There is also the aspect of financial performance where Covey & Conant (2016) emphasize the need of trust in order for outstanding financial excellence to occur. There are diverse ways for any company to measure its productivity levels with finances being an important element. When there is trust between managers and employees, the speed at which work gets done is often high while the associated costs are low (Covey & Conant, 2016) and this is what is observed with most trustworthy companies. As such, when there is trust, it can only encourage other positive outcomes in any setting or relationship.
Furthermore, it should be understood that productivity is closely linked to how employees relate to their environment. According to Zak (2017), trust allows for a meaningful difference in the workplace to be observed whereby both employees and management are happy. Happiness is a form of fulfillment that directly impacts on the output that a staff member is willing to give on a daily basis. The happier they are about life and their work environment, the more productive they will be which is beneficial to everyone involved. Therefore, one importance of trust between a manager and the employee is that it results in greater productivity from both parties.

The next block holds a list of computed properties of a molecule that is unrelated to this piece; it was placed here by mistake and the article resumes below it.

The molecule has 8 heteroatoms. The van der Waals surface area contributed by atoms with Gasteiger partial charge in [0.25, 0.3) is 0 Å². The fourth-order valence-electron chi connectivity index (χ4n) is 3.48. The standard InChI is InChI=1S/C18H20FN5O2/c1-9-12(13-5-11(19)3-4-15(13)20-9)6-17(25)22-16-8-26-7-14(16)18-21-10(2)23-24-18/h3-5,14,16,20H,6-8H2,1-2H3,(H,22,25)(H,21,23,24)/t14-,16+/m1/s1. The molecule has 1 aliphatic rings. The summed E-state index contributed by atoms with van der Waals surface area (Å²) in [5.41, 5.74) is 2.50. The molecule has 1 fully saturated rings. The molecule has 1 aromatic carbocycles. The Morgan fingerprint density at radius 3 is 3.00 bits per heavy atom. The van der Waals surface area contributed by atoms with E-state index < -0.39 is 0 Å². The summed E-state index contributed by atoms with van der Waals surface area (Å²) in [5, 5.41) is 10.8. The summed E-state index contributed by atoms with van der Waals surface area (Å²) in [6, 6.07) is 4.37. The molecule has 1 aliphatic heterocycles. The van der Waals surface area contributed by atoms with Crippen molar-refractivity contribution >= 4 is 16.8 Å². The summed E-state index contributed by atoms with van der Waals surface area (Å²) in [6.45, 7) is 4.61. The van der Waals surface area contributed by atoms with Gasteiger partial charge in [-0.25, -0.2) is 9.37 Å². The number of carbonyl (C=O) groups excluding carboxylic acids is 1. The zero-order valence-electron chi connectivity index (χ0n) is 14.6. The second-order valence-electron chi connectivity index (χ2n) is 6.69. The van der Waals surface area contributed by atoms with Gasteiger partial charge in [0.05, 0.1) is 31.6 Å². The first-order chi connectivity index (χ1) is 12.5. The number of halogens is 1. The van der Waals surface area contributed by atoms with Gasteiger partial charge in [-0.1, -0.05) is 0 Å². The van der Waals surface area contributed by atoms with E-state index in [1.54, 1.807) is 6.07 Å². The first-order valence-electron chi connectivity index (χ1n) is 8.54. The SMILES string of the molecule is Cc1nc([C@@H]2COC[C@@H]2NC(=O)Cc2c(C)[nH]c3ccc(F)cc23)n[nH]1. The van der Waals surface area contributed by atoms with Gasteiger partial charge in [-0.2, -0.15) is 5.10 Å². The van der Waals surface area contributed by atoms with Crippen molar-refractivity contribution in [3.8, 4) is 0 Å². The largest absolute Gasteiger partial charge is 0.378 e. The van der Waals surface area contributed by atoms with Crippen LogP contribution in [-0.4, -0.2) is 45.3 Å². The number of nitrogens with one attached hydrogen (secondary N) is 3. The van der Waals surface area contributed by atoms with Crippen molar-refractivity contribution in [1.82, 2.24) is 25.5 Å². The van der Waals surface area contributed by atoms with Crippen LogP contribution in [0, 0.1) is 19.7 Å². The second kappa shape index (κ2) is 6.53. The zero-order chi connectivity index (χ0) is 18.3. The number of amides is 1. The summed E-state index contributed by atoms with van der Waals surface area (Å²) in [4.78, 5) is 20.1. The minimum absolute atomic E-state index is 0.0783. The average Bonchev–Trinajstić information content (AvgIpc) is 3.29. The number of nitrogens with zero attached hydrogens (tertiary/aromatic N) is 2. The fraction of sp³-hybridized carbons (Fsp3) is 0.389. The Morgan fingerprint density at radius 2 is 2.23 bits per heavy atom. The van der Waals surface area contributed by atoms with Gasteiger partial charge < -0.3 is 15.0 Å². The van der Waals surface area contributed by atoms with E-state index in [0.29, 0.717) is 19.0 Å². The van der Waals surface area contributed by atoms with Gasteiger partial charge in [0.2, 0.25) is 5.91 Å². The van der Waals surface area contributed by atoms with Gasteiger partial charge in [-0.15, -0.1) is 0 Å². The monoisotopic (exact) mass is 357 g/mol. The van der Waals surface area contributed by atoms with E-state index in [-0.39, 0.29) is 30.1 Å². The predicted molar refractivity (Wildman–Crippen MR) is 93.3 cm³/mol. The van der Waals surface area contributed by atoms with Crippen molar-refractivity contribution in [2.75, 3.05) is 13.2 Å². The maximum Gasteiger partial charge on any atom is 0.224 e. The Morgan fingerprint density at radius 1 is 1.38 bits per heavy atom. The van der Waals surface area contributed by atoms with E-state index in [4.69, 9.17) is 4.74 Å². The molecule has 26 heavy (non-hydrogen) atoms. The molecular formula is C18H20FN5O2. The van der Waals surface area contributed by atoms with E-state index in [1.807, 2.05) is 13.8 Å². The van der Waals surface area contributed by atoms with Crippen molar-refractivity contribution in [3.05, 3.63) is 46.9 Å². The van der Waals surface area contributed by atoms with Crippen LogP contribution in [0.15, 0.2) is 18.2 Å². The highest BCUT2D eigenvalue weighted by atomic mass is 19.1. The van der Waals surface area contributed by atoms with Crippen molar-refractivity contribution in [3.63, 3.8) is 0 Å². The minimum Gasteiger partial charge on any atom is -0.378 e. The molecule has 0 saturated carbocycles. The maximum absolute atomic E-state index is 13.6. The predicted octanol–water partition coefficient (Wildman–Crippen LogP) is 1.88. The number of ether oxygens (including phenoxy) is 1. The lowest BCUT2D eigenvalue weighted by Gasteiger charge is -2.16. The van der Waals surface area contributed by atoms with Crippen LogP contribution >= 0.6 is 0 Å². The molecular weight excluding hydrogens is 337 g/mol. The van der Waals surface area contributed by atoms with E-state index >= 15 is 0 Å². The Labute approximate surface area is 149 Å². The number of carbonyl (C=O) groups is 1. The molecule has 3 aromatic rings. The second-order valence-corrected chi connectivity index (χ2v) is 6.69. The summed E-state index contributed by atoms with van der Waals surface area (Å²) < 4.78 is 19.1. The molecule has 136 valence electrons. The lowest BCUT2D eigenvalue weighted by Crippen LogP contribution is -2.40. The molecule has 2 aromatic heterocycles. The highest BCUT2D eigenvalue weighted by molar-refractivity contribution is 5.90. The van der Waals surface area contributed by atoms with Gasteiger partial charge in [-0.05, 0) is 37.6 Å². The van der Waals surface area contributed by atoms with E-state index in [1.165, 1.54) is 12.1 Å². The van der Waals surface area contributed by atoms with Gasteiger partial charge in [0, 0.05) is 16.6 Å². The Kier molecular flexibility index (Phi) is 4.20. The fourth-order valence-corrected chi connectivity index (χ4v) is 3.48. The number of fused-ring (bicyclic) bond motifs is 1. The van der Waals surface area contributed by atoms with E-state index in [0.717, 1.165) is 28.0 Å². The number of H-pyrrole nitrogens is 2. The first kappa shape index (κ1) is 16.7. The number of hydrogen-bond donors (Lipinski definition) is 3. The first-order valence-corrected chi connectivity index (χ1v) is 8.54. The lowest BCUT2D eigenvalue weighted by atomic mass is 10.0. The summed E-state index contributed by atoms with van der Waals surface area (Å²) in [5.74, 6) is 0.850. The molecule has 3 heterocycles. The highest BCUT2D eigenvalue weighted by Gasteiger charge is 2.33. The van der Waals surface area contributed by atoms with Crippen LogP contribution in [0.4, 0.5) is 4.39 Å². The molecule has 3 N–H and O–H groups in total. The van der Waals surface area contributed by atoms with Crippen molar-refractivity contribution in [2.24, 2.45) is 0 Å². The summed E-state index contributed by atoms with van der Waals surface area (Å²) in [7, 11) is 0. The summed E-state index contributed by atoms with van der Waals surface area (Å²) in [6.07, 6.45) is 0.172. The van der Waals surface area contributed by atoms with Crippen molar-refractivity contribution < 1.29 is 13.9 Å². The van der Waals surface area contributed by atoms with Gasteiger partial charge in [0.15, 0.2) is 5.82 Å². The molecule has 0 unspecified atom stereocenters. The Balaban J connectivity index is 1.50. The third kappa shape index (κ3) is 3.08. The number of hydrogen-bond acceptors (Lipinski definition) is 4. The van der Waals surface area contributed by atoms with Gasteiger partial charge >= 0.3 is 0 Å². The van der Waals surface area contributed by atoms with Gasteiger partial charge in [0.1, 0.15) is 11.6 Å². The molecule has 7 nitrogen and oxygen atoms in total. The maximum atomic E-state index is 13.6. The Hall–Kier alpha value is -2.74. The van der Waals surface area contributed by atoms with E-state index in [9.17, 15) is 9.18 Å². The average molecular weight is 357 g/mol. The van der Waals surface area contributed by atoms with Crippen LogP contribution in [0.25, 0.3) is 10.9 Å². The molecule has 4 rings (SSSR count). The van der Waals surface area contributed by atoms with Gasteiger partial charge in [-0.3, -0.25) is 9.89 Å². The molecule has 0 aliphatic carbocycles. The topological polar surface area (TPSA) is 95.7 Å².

For great leadership skills to be exercised there are several factors that have to interrelate at all time. Recently studies have shown the emotional intelligence to be one such factor. It is simply defined as the ability to acknowledge, comprehend and value how emotions can be a great source of empowerment and trust (Kannaiah & Shanthi, 2015). It is a skill that defines good leadership based on how those in managerial positions interact with their subordinates. Leaders with this skills ted to show more trust towards their employees and in return, there is the creation of an ideal working environment for all.